Matt Black’s ongoing documentary project The Geography of Poverty has taken him from coast to coast, state to state. In 2016, during his third trip for the series, he passed through South Dakota, focussing in on the communities who live below the poverty line, exposing deep divides between America’s rich and poor. “Poverty is systemic,” Black says. “It’s deeply woven into American life, regardless of race, geography, or culture.” Pictured here, riders in Ziebach County, South Dakota, 2016.

The work of a photographer is to reveal hidden things

Matt Black
© Matt Black | Magnum Photos

Matt Black is from California’s Central Valley, an agricultural region in the heart of the state. His work has explored the connections between migration, poverty, agriculture, and the environment in his native rural California and in southern Mexico.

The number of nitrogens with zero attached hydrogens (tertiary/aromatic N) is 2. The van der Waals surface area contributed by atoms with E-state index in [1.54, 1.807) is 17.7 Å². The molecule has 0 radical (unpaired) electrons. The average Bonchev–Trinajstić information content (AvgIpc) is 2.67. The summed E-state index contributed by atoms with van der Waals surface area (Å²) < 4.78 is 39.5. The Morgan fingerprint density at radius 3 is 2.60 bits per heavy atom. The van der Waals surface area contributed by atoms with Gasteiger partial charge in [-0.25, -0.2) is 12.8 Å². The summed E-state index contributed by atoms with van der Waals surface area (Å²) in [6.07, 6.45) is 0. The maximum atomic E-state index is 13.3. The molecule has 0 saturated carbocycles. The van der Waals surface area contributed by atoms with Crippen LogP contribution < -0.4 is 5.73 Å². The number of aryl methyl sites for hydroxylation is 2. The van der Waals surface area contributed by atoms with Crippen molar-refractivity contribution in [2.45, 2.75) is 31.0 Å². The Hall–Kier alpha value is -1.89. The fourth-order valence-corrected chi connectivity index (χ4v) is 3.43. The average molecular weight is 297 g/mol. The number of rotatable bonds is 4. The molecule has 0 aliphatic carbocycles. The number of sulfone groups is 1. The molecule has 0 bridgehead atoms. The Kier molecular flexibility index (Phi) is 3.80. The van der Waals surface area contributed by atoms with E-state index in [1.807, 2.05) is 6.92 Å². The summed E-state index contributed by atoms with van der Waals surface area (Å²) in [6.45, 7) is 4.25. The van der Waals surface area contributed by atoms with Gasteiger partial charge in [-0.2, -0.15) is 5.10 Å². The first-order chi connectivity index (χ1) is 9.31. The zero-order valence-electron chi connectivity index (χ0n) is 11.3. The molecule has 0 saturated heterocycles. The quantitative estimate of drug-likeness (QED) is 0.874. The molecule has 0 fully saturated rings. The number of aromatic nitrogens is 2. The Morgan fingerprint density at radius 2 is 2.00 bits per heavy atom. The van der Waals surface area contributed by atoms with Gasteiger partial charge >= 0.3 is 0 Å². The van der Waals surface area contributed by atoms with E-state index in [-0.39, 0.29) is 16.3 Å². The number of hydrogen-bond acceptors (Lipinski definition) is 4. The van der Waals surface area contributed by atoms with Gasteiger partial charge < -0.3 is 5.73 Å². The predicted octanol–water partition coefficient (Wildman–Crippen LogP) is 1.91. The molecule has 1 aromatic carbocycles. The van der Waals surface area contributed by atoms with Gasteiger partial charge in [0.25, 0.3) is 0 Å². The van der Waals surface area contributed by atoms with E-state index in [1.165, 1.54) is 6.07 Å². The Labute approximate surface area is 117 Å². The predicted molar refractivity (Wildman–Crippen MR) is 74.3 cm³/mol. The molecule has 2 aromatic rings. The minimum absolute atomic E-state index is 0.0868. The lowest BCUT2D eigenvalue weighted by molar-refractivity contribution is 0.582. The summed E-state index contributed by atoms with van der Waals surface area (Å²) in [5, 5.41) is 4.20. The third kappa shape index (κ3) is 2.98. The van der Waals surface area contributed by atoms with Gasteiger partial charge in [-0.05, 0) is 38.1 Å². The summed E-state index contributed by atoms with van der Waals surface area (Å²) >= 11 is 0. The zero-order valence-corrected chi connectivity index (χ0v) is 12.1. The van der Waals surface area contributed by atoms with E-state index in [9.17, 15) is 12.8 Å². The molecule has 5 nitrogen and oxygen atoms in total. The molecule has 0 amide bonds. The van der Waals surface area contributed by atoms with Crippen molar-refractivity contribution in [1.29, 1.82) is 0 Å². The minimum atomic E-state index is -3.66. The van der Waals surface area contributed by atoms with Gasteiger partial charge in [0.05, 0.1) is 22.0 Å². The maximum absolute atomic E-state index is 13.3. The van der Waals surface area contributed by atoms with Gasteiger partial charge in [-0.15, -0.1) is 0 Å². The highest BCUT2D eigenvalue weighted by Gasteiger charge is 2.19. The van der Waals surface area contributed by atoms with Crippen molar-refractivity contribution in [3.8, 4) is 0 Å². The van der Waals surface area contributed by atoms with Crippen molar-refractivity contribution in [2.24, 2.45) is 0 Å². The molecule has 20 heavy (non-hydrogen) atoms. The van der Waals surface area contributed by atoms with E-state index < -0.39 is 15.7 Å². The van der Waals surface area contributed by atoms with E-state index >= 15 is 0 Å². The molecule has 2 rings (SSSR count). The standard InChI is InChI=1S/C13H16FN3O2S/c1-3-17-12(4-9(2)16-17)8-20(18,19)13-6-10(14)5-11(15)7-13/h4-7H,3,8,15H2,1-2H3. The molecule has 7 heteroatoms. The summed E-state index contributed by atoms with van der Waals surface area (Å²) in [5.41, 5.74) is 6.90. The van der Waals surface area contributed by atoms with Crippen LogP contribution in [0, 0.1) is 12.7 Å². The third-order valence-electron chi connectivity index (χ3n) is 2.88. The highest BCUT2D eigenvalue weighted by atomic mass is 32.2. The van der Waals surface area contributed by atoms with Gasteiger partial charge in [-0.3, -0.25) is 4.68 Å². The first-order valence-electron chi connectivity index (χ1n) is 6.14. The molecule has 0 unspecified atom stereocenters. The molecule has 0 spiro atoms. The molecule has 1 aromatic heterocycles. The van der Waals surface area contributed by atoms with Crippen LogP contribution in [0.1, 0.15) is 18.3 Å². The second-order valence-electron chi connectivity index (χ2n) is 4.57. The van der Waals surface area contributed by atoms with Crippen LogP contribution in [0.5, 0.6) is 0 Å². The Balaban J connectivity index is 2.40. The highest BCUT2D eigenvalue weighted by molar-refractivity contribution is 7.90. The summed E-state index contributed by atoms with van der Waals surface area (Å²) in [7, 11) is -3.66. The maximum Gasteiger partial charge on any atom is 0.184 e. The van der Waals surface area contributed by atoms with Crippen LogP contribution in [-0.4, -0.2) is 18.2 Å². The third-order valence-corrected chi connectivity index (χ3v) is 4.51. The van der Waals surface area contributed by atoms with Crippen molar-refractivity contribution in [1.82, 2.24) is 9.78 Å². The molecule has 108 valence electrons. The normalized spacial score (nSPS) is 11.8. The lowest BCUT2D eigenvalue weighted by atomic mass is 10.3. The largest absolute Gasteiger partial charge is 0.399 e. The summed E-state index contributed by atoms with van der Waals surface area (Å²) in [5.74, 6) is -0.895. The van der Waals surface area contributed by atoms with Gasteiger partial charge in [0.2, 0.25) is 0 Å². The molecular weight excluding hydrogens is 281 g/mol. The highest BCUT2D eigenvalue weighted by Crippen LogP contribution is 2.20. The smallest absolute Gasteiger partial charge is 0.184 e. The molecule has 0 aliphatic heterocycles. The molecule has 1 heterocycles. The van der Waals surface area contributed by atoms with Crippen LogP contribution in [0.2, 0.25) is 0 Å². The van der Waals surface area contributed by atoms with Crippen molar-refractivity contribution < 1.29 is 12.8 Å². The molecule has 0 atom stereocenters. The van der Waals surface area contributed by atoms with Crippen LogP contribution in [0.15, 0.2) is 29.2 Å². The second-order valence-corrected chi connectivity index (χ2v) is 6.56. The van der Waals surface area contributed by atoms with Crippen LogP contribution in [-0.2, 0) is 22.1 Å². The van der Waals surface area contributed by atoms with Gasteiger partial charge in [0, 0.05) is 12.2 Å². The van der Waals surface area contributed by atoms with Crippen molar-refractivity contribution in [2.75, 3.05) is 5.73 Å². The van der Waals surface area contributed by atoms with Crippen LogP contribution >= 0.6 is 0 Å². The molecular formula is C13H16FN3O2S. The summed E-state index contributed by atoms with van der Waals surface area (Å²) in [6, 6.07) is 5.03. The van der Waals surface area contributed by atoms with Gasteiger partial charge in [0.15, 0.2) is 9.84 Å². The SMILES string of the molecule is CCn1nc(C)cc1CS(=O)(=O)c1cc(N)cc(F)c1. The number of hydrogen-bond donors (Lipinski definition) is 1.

He has traveled over 100,000 miles across 46 U.S. states for his project The Geography of Poverty. Other recent works include The Dry Land, about the impact of drought on California’s agricultural communities, and The Monster in the Mountains, about the disappearance of 43 students in the southern Mexican state of Guerrero. Both of these projects, accompanied by short films, were published by The New Yorker.

He received the W. Eugene Smith Award in 2015. In 2016, he received the Robert F. Kennedy Journalism Award and was named a Senior Fellow at the Emerson Collective.

© Matt Black | Magnum Photos

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